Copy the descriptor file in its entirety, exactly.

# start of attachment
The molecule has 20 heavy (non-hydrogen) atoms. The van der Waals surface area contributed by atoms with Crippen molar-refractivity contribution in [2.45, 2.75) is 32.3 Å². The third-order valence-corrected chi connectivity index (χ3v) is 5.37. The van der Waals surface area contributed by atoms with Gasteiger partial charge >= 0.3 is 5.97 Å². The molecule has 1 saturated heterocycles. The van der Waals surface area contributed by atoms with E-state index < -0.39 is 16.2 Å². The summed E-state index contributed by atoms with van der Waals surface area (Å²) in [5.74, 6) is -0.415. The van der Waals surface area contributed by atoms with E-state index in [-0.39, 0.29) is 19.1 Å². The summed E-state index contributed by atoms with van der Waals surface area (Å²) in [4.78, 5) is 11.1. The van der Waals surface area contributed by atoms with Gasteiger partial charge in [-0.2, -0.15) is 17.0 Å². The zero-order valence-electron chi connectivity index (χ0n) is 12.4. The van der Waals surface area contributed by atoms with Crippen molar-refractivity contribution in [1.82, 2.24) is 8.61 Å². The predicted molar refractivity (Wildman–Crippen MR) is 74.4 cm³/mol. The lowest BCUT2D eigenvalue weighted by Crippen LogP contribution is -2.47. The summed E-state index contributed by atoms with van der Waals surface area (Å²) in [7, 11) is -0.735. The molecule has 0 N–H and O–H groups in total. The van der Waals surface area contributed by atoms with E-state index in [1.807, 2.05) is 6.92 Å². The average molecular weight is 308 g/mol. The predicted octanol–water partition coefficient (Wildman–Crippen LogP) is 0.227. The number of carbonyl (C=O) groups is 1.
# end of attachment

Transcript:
The molecule has 20 heavy (non-hydrogen) atoms. The van der Waals surface area contributed by atoms with Crippen molar-refractivity contribution in [2.45, 2.75) is 32.3 Å². The third-order valence-corrected chi connectivity index (χ3v) is 5.37. The van der Waals surface area contributed by atoms with Gasteiger partial charge >= 0.3 is 5.97 Å². The molecule has 1 saturated heterocycles. The van der Waals surface area contributed by atoms with E-state index < -0.39 is 16.2 Å². The summed E-state index contributed by atoms with van der Waals surface area (Å²) in [5.74, 6) is -0.415. The van der Waals surface area contributed by atoms with E-state index in [-0.39, 0.29) is 19.1 Å². The summed E-state index contributed by atoms with van der Waals surface area (Å²) in [4.78, 5) is 11.1. The van der Waals surface area contributed by atoms with Gasteiger partial charge in [-0.2, -0.15) is 17.0 Å². The zero-order valence-electron chi connectivity index (χ0n) is 12.4. The van der Waals surface area contributed by atoms with Crippen molar-refractivity contribution in [1.82, 2.24) is 8.61 Å². The predicted molar refractivity (Wildman–Crippen MR) is 74.4 cm³/mol. The lowest BCUT2D eigenvalue weighted by Crippen LogP contribution is -2.47. The summed E-state index contributed by atoms with van der Waals surface area (Å²) in [7, 11) is -0.735. The molecule has 0 N–H and O–H groups in total. The van der Waals surface area contributed by atoms with E-state index in [1.807, 2.05) is 6.92 Å². The average molecular weight is 308 g/mol. The predicted octanol–water partition coefficient (Wildman–Crippen LogP) is 0.227. The number of carbonyl (C=O) groups is 1.